Does this book address the exigency and fulfill its purpose? Does it seize the kairotic moment? In the body chapters, Hariman and Lucaites thoughtfully analyze each photograph and its reproduction throughout culture as a representation of an "expressive body in a social space" (p. 35), and they coin the term "individuated aggregate" to suggest the figure who, through representing an individual standing metonymically for the body politic, at once embodies liberalism and democratic performance. The performance is frozen in time, to be replicated in a virtually infinite number of provocative manifestations. In Chapter 9, "Conclusion: Visual Democracy," the collaborators investigate the intersection of old and new media as well as the clash of old icons with new icons, most notably the "war porn" of soldiers' snapshots of Abu Ghraib. This last example suggests that photojournalism is shifting roles of producer and consumer. Viewers or participants are creating content, and news outlets are obtaining that content for distribution. Cautioning against oversimplifying these images, Hariman and Lucaites remind the reader that "fetishistic celebration of single images by ordinary individuals, such as when the Iwo Jima flag raising is tattooed on a man's back, probably is more a measure of powerlessness than of a robust public culture" (p. 300). This "public way of seeing" is not balanced and whether or not a "vibrant, liberal-democratic public culture is to prevail in any nation or in a global civil society . . . will depend in part on how public opinion is supported, negotiated, and guided by public arts" (pp. 303-04). In this conclusion chapter, Hariman and Lucaites perfectly sum up their argument, reiterate the significance of their book, acknowledge its limitations, and suggest the future implications of visual rhetoric in an increasingly visually literate society.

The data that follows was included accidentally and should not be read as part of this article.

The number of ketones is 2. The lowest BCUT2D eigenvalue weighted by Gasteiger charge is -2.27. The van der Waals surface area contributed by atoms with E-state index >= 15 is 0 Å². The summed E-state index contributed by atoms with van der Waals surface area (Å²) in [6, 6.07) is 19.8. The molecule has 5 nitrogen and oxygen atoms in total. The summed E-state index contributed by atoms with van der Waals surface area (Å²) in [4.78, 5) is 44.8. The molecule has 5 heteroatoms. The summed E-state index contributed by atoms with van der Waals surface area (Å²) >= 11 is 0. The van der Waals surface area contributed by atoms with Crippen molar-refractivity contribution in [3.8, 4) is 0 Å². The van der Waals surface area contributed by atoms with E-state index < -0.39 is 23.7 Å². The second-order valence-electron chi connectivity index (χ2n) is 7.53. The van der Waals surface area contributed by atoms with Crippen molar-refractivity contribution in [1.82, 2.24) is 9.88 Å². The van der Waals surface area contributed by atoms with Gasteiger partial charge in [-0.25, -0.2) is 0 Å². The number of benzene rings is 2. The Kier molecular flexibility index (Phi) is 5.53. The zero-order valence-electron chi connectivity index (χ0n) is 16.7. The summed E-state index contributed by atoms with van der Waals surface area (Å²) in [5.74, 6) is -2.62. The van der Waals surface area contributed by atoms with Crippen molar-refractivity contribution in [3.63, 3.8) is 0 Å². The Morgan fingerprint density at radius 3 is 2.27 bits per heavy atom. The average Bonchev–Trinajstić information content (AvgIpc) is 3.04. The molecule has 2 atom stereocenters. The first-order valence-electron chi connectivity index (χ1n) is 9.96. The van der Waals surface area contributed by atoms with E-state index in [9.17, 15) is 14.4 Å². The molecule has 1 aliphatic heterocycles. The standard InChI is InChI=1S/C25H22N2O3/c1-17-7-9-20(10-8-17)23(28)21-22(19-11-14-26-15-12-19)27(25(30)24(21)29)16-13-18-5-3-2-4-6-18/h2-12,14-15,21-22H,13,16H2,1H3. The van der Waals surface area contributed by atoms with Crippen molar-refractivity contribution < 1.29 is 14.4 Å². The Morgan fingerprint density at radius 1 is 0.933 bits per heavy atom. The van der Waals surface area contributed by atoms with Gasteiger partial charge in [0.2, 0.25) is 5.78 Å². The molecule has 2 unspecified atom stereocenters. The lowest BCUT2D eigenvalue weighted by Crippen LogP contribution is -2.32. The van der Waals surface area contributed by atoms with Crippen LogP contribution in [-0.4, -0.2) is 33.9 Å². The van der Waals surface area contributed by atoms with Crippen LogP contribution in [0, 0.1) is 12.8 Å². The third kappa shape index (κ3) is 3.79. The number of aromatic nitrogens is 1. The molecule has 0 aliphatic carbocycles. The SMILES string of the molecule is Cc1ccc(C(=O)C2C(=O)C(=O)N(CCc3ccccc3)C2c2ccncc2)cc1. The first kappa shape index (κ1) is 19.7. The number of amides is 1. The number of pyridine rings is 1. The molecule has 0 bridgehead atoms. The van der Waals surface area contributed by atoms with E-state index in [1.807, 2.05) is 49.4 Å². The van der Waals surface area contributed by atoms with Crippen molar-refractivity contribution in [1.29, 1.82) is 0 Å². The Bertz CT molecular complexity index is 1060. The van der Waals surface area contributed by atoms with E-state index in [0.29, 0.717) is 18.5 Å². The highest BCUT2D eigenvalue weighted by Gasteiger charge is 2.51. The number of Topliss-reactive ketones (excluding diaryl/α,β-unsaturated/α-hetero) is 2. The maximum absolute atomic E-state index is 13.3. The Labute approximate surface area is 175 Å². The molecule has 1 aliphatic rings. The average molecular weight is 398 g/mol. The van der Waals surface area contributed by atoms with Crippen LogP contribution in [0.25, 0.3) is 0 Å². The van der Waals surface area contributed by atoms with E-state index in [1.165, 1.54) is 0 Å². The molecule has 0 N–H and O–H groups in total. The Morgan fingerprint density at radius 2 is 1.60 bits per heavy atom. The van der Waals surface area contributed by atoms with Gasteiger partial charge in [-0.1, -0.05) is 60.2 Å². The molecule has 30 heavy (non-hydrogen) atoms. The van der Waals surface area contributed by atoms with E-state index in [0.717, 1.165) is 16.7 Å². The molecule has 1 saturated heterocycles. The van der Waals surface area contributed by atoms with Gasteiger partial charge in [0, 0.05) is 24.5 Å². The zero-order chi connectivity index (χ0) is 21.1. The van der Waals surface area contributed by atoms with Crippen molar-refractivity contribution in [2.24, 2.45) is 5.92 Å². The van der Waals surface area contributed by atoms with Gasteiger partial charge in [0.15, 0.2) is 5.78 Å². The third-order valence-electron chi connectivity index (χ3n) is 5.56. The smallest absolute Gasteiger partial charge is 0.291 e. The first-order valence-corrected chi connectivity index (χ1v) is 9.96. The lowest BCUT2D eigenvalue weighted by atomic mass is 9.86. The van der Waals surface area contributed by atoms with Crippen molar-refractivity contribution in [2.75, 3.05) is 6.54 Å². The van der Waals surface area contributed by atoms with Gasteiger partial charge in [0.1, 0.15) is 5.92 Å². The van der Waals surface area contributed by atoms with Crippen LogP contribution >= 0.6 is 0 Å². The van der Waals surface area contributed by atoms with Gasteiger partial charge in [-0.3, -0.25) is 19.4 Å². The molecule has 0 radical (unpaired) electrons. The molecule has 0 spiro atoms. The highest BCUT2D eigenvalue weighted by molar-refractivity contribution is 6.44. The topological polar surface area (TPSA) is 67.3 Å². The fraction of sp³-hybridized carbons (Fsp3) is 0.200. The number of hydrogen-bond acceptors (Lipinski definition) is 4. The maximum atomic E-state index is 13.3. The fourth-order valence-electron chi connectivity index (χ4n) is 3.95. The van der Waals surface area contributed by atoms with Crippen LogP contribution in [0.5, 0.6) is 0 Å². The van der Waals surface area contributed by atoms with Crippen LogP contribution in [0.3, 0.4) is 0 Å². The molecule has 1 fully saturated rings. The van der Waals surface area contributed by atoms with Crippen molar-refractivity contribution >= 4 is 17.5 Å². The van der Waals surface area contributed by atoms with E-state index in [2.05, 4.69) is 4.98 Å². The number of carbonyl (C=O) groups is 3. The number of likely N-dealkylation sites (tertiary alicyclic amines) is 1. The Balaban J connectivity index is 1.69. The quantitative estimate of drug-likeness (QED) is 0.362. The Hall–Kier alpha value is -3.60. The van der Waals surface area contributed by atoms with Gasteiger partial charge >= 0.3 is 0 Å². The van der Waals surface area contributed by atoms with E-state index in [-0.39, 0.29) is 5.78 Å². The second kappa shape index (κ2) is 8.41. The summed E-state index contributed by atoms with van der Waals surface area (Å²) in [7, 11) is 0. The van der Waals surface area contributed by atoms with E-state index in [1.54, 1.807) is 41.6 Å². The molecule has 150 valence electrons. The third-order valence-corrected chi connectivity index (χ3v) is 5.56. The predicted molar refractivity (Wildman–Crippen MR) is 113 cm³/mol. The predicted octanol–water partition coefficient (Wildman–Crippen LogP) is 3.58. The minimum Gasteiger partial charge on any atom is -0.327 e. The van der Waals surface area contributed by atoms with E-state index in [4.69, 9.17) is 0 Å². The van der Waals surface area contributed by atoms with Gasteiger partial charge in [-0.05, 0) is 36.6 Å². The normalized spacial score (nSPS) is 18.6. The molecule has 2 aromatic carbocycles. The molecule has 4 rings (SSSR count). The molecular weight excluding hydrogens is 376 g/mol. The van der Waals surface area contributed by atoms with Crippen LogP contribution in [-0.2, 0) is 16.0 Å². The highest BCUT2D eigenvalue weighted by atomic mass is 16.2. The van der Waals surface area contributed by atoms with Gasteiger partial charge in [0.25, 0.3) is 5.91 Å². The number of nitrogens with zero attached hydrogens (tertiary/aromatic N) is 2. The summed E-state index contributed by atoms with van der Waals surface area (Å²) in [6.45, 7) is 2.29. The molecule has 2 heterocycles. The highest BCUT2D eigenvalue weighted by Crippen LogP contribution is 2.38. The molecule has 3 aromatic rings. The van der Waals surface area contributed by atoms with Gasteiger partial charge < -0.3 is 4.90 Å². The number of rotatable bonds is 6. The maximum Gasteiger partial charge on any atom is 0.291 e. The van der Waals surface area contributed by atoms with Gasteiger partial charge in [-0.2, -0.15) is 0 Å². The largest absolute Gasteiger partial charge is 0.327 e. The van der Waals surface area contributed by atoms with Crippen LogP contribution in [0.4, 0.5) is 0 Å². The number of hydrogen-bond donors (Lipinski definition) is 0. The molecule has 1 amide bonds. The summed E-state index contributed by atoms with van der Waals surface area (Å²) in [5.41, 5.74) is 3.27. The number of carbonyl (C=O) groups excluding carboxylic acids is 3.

The best way to approach this book is to read the first two chapters, which lay out the argument and methodology, select a photograph (or photographs) of interest, and read the corresponding chapter. That chapter, however, will not satisfy the mind of the engaged scholar. The authors' rendering of complex notions with a readable lack of pedantic "academese" is refreshing, and reading the first two chapters will give Kairos readers the urge to read each rhetorical analysis as thoughtfully and thoroughly as they were researched and written. For scholars, this book provides an excellent and timely resource on visual literacy and rhetorical analysis. For professors, this book provides not only material for riveting classroom discussions, but also, in conjunction with the authors' blog, models for multimedia and multimodal projects of visual rhetorical analysis tied to and contributing to public literacy.